As published in marketingprofs.
As the ad tech industry continues to rapidly develop, many publishers find themselves facing inevitable challenges.
Among the wide range of concerns are ad blockers, a lack of technological resources needed to support all ad formats and traffic, an overreliance on social media, and the prevalence of irrelevant ads.
1. Ad Blockers
With an estimated 200 million people around the world using ad-blocking programs, this technology has long been a growing source of tension in the ad tech industry. Sources estimate that ad blockers cost publishers almost $22 billion in lost revenue in 2015.
Can publishers find alternatives for ad-blocked revenue? Anti-ad-blocking start-ups and technology have started to provide solutions. Some publishers have begun blocking visitors to their sites if they’ve turned on their ad blockers.
Other publishers charge ad blocker users for access or ask users to disable their ad blockers in exchange for a user experience with fewer ads. Working with ad blockers on whitelisting certain ad placements or ad formats is also proving effective.
Meanwhile, some publishers prefer to engage in a (futile) race with ad blockers to see who can bypass each other’s codes first.
Other alternatives include displaying unobtrusive ads, like native advertising units, which may not be detected by ad blockers. But that requires publishers to have certain technological skills.
2. Lack of Technological Capabilities
Many small and midsize publishers have trouble keeping up with new video ad formats and technology.
Consumers prefer larger video player units and video ads, which many publishers don’t have the technology to support. There are too many ad formats, complex technical issues, and codes for publishers to support and manage on their own.
3. Overreliance on Social Media
Publishers have been relying too heavily on social media to expand their audience reach. The appeal of social media is understandable, but that overreliance has left publishers vulnerable to the will and shifts of each individual medium.
For example, Facebook changed its newsfeed algorithm to give preference to user content over publisher content. That resulted in severe double-digit drops in desktop and mobile referral traffic to its top 30 publishers.
Publishers also risk losing control over social media users. Though Facebook has encouraged publishers to upload their content to the social network directly as videos or Instant Articles, fewer traditional links appear in newsfeeds to take users back to the publishers’ sites. Users are sharing Instant Articles more than the regular links of publishers, according to Facebook.
There is also the risk of losing control over monetization of the content that publishers upload. Digidayreports that publishers are allowed to keep the revenue from the ads they sell on their Instant Articles, but Facebook can clearly change its policy whenever it wants. Moreover, there is no clear strategy for publishers to monetize native video.
Publishers need to diversify their traffic sources so one medium’s shift in policy or algorithm won’t affect them too severely.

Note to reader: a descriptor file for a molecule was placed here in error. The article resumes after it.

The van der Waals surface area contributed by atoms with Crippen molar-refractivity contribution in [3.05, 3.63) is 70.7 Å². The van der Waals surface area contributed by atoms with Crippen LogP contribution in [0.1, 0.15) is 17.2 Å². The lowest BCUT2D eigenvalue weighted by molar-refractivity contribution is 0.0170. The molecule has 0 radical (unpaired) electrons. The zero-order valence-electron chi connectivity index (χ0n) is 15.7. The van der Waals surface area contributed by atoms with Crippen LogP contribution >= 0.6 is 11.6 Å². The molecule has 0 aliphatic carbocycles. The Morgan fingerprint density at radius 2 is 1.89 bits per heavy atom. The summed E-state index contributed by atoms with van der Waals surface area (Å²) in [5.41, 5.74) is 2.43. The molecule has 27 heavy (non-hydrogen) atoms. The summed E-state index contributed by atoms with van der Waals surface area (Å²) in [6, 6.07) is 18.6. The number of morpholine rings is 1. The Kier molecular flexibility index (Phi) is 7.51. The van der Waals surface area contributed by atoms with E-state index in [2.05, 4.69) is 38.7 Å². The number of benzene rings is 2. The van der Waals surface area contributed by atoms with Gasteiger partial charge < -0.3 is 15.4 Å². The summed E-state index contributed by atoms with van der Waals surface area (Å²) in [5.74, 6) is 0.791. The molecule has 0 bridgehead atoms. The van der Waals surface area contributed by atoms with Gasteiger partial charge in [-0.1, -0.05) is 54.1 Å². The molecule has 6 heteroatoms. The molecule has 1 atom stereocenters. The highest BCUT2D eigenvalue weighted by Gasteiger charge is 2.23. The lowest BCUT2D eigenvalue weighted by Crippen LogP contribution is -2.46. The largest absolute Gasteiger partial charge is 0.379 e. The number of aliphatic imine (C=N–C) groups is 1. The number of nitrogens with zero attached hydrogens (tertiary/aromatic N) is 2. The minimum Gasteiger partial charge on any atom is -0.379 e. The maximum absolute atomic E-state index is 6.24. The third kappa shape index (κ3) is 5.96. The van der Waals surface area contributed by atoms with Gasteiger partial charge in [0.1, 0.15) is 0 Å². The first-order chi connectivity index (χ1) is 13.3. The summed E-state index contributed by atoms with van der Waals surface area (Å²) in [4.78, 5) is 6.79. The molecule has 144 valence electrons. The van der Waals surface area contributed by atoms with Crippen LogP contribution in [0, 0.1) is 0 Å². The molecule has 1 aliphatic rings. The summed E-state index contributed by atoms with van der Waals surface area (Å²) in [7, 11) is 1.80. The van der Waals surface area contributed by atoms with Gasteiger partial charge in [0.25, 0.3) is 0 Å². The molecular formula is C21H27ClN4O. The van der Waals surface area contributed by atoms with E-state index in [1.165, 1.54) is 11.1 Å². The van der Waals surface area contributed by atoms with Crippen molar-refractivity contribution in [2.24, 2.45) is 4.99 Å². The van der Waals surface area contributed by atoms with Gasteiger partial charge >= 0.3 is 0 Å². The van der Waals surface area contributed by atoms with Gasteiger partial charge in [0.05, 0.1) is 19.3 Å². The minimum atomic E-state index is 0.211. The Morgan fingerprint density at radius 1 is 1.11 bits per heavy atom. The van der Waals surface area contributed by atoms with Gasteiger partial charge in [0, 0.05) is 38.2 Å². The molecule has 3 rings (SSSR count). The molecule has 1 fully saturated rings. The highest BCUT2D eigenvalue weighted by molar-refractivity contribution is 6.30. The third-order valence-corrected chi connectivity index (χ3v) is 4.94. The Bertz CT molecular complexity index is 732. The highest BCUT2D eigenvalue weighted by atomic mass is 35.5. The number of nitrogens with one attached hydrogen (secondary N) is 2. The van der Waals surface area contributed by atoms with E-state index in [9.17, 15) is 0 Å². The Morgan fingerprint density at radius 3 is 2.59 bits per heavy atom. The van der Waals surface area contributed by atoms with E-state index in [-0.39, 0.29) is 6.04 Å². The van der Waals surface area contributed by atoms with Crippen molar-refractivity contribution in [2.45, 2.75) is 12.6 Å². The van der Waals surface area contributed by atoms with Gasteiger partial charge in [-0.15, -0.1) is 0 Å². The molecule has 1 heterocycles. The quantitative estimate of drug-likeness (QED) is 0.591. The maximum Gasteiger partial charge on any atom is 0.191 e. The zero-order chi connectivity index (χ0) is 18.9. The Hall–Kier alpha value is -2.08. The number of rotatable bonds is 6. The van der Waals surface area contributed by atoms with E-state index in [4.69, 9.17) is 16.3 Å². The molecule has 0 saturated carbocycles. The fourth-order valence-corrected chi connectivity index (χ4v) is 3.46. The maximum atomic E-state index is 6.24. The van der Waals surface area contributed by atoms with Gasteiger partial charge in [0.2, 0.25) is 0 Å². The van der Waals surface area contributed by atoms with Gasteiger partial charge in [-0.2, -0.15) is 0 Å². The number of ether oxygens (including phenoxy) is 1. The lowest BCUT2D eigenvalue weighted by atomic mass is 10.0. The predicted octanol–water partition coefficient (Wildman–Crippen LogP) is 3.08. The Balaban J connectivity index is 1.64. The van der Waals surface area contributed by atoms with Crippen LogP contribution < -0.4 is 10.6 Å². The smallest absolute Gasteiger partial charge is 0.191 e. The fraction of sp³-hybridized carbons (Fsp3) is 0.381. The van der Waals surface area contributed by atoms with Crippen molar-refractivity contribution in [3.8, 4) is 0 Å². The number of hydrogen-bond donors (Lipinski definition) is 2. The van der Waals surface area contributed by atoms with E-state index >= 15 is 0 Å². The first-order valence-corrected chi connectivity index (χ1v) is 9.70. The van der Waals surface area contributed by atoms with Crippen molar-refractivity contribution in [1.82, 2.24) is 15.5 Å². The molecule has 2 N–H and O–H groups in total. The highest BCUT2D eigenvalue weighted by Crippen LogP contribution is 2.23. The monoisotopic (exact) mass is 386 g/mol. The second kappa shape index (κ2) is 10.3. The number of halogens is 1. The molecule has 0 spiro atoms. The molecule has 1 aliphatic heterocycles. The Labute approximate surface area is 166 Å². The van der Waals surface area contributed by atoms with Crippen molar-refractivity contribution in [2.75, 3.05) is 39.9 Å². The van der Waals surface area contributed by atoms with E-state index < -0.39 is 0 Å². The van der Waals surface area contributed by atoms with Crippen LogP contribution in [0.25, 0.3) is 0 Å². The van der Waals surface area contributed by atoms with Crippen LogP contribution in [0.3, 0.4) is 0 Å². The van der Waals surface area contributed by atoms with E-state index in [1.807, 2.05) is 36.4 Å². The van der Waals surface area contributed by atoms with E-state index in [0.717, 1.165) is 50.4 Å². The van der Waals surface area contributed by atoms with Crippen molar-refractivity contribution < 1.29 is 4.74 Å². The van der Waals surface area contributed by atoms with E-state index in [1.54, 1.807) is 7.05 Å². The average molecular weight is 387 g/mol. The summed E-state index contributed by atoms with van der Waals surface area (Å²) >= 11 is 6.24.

4. Measurement Tools
Adding to the confusion of new ad formats is how to measure their viewability and reach effectiveness. Without a clear measurement, publishers struggle to determine the value of their websites, and that, in turn, affects revenue opportunities.
The good news is that data measurement tools are constantly developing and improving. However, publishers need to acquire the capabilities and knowledge to keep up with it.
5. Low-User-Experience Ads
Given that the programmatic market is an open one, ad fraud exists despite publishers’ best efforts to prevent and combat it. Some prevalent examples include ad units that don’t get placed in the relevant space or website as agreed. In those cases, some of the misplaced ads are of high quality, but they don’t match the site’s content or requirements (for example, an alcohol brand ad appearing on a kids’ game website). That hurts the user experience.
Another factor negatively affecting user experience is the development of malware viruses that pose as legitimate online ad units. Referred to as “malvertising,” those virus-laden advertisements are spread through programmatic ad networks and legitimate websites.
Publishers focused on providing a positive user experience know that supplying more consumer-friendly advertising is key. But they also need to ensure that it does not affect how the website functions.
Today, many sites are over-tagged because of their ads, which slow down page-loading speeds.
Another factor stalling page loads is when there is no demand for a specific video ad. Publishers need to make use of technology to enable faster load times and more effective results. But this is a huge challenge; not all publishers have the needed technical capabilities, manpower, or time.
As the online marketing environment keeps developing by leaps and bounds, many advancements are made to answer industry challenges.
Today’s publishers hold a deeper understanding of the specific needs of their users and try to keep the user experience/ads revenues balance. However, that is getting harder to do as time passes. As a result, publishers have become much more skeptical and cautious regarding online advertising.